• Conservation organizations can communicate openly about the fact that wildlife commonly carry pathogens that can be lethal to people and to increase awareness that the risks of pathogens affecting human health often results from unsustainable transformations of our natural environments and ecosystems that provide life-supporting services for our health.
  • Reassure the public that ownership of pets, livestock, and presence of wildlife in a community is not necessarily a public health risk, and that the key issue in an outbreak or a pandemic is transmission from person to person through contact with infected people.
  • Emphasize infection prevention and control measures, especially when caring for the sick.

Within an organization, actions to protect your employees and your business include:

  • Work collaboratively to provide information for employees and customers to avoid spreading the disease and its associated health impacts.
  • Provide facilities for hand sanitation with soap and water, alcohol-based hand rub, or antiseptic hand wash and display posters promoting handwashing.
  • Ensure workplaces are clean and hygienic and disinfect surfaces regularly.
  • Advise employees to stay at home even if they just have mild symptoms of COVID-19.
  • Adjust operations to avoid direct close contact among people to prevent spread when an organization or branch office is located in a high-risk zone.
  • If there is an episode of infection in your organization, then contact your government immediately and follow containment measures.
  • Consult national travel advice before organizing business trips.
  • Develop and use information and educational materials to address fears and attitudes within your organization.
  • This will help focus efforts to prevent disruption from disinformation especially via social networks.
  • Develop strategies and contingency plans (including digital solutions, distance work, logistics, insurance) to improve preparedness for future epidemics and other disasters.

Action points for individuals

  • Individuals can protect themselves from infection and also support government and organizational efforts to deal with the pandemic.
  • Individuals should wash their hands frequently, avoid touching their mouth, eyes, and nose too often, avoid dense crowds of people, maintain social distances of at least 1 meter (3 feet) from others who are coughing or sneezing or have other respiratory symptoms, have suspected COVID-19 infection with mild symptoms, or are caring for someone with suspected COVID-19 infection, and avoid staying in poor ventilation areas with those persons.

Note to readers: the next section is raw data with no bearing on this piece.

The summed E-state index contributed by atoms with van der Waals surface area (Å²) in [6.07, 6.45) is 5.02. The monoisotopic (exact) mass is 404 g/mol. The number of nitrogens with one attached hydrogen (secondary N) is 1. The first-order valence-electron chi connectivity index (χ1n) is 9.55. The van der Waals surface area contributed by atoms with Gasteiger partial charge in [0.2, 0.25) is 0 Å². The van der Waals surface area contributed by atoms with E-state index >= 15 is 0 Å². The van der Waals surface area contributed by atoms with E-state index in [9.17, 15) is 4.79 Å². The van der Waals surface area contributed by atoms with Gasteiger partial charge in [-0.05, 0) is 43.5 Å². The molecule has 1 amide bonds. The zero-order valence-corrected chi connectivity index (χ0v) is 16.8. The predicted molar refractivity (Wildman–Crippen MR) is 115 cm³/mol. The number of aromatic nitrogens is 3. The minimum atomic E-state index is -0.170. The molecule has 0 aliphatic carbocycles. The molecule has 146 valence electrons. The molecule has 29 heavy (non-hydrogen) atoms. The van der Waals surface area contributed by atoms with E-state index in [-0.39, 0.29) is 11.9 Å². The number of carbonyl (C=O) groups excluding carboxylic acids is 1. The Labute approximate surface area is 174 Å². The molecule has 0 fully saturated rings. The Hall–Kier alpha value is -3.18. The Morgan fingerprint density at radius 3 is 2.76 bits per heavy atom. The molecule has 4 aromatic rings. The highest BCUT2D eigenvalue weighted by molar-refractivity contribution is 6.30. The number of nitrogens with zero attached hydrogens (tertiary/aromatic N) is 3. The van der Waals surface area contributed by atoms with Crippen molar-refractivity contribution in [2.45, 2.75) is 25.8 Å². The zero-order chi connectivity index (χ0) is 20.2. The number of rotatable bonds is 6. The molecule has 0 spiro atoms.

• Follow good respiratory hygiene practices by covering your mouth and nose with your bent elbow or tissue when you cough or sneeze. Then dispose of the used tissue immediately.
  • Wearing a mask is necessary in public settings with poor social distancing and if you have symptom of a respiratory infection – this will help slow community-based transmission of the virus.
  • Stay home if you feel unwell and seek medical care promptly if you experience fever, cough, and difficulty in breathing as this may be due to a respiratory infection or other serious condition; use a telephone or other means of remote access (e.g. apps) when available.
  • As a general precaution, practice good hygiene when visiting live animal markets, wet markets, or animal product markets, and avoid consumption of raw or undercooked animal products.
  • Follow reputable sources of information to stay up to date on the developments and suggestions through your national and local public health authorities.
  • Continue your daily operations – with the additional points above unless requested otherwise by your local government or organization, or if you are based in a high-risk zone with known cases.
  • Follow advice given by your healthcare provider.
  • Take corrective action on any discriminatory posts and wrong information occurring in social media to prevent delays in responding to the outbreak by reporting to local or national authorities and avoiding sharing

References and additional suggested reading



3WHO dashboard on coronavirus


5Hu B, Zeng LP, Yang XL, et al. Discovery of a rich gene pool of bat SARS-related coronaviruses provides new insights into the origin of SARS coronavirus. PLoS Pathog. 2017;13(11):e1006698. Published 2017 Nov 30. doi:10.1371/journal.ppat.1006698

6G. B. Sioen, P. Daszak, K. Ebi, C. Wannous, B. Kone, K. Bowen, F. W. Gatzweiler, F. Harris, M. Boeckmann, A. Morse, C. Watanabe, J.  J. K. Jaakkola, G. O Dida, W. Ma (submitted) Emerging viruses are a global health concern requiring science-based solutions and local action.Journal of Global Change Data & Discovery

Authors and Affiliations

Health Knowledge-Action Network Steering Committee Members;

Authors have contributed equally to drafting and finalizing the brief


The Future Earth Health Knowledge-Action Network was formed in 2016 and consists of 227 global members with the vision to support and enable solution-driven transdisciplinary research and action to improve understanding of how global and regional environmental changes can affect population health and health systems.

The Health Knowledge-Action Network Steering Committee is comprised of individuals with international standing on global environmental change and public health